Maximizing Marginal Hits

Maximizing Marginal Hits

If you tell me where you are going to hit them, I'll tell you what broadhead, arrow and bow to use. Of course, we don't always hit exactly where we aim; and therein lies the problem. That's why it is so important to select gear that makes the most of marginal hits. I have broken this column down into two categories -- shoulder hits and paunch hits. Unfortunately, these two common miscues require very different gear for best performance and shortest blood trails.


Shoot the heaviest draw weight you can pull without having to raise your bow arm toward the sky. If you can't hold the string at full draw at least a minute without shaking, the draw weight is too heavy.

Shoulder Hit
The sweet spot on most big game is only a few inches away from one of the heaviest bone structures on the animal. I have hit two good bucks in the shoulder, along with several does and a caribou. And I've hit a bull elk in the front leg. Those aren't big numbers. I have been lucky in that regard, yet the shoulder hit is still something I prepare for as if it were guaranteed. As a result, all those shoulder-hit animals made it to my freezer.

But I have helped with a few blood trails that ended well short of the prize when the hit in question was in the shoulder. Most bowhunters don't optimize for the shoulder hit, and eventually they pay the price.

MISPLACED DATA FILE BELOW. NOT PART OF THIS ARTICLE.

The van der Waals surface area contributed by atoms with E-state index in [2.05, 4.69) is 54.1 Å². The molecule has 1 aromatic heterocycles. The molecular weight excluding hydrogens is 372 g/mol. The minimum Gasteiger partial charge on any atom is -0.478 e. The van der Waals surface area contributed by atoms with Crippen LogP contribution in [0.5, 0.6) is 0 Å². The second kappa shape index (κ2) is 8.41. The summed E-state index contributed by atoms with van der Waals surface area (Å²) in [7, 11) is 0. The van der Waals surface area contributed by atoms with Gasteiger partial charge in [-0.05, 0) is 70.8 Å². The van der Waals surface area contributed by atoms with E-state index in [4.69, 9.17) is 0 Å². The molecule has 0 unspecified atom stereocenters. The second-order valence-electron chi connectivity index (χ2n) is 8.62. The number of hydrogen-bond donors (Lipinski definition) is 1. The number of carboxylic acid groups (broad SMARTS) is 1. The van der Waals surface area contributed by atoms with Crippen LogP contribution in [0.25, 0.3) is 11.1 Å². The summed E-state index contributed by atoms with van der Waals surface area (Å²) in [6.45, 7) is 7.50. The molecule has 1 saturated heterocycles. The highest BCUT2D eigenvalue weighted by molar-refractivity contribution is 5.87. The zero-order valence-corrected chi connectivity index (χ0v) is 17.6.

The standard equation for success on game is accuracy first and penetration second. Hit the lungs and the rest will pretty much take care of itself. However, when dealing with the possibility of a shoulder hit, penetration should run a very close second. Here are a few things you should consider when setting up for the season:


Arrow design: Every test I've seen or done suggests arrows with smaller diameters penetrate better than arrows with larger diameters, provided weight is kept the same. With their smaller diameter, carbon arrows penetrate better than aluminum shafts of the same weight. Thin, pultruded carbon shafts were the most impressive arrows I've ever seen when it comes to penetration. They had very small diameters, were very stiff and had a good weight for hunting. However, their external components caused problems during assembly and tuning. The new arrows from Trophy Ridge are the closest we come to this design on today's market. I'll be testing them this fall.

The next smallest diameter shaft design, following the pultruded shafts, is the Axis from Easton. The Axis is smaller than other internal component carbon shafts because it uses an unconventional insert that presses completely inside the shaft. The Axis is also heavier than most carbon shafts on the market, making it a perfect choice for serious penetration.

I have used the Axis, and its predecessor the Super Slim, for the past several years and found the performance very impressive.

Maximum accuracy at unknown ranges requires the flat trajectory of a light arrow.

However, the more the arrow weighs the more energy it will soak up from the bow and the better it will penetrate. So, there is a trade-off here. If you only shoot inside 30 yards, go heavy. If you will occasionally take longer shots, possibly without the aid of a rangefinder, look for a good compromise -- a finished arrow weighing about 6'‰½-7 grains per pound of your bow's draw weight.

Bow specs: You don't need a heavy draw weight to kill deer if you hit them in the lungs every time. However, if you hit the buck of a lifetime in the shoulder or front leg, you'll be wishing you were packing more heat. Shoot the heaviest poundage you can draw without raising your bow arm skyward and then hold steady for at least a minute without shaking.